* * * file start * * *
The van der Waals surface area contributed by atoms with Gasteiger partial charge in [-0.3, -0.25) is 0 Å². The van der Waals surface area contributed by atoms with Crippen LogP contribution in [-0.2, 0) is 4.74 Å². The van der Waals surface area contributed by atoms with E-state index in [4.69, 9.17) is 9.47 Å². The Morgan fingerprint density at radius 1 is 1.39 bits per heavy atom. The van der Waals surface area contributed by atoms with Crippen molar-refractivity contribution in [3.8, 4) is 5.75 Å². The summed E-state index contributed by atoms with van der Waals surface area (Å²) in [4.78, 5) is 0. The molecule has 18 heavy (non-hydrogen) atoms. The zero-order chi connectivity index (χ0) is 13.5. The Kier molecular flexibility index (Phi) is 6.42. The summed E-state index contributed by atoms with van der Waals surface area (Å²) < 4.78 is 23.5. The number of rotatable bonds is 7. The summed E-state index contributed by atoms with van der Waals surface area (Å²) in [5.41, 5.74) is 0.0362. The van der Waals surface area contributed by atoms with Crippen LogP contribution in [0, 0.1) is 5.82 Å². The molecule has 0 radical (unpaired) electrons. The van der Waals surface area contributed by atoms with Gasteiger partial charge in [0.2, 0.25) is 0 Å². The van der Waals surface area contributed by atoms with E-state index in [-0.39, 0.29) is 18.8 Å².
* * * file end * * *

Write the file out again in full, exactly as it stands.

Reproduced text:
The van der Waals surface area contributed by atoms with Gasteiger partial charge in [-0.3, -0.25) is 0 Å². The van der Waals surface area contributed by atoms with Crippen LogP contribution in [-0.2, 0) is 4.74 Å². The van der Waals surface area contributed by atoms with E-state index in [4.69, 9.17) is 9.47 Å². The Morgan fingerprint density at radius 1 is 1.39 bits per heavy atom. The van der Waals surface area contributed by atoms with Crippen molar-refractivity contribution in [3.8, 4) is 5.75 Å². The summed E-state index contributed by atoms with van der Waals surface area (Å²) in [4.78, 5) is 0. The molecule has 18 heavy (non-hydrogen) atoms. The zero-order chi connectivity index (χ0) is 13.5. The Kier molecular flexibility index (Phi) is 6.42. The summed E-state index contributed by atoms with van der Waals surface area (Å²) < 4.78 is 23.5. The number of rotatable bonds is 7. The summed E-state index contributed by atoms with van der Waals surface area (Å²) in [5.41, 5.74) is 0.0362. The van der Waals surface area contributed by atoms with Crippen LogP contribution in [0, 0.1) is 5.82 Å². The molecule has 0 radical (unpaired) electrons. The van der Waals surface area contributed by atoms with Gasteiger partial charge in [0.2, 0.25) is 0 Å². The van der Waals surface area contributed by atoms with E-state index in [-0.39, 0.29) is 18.8 Å².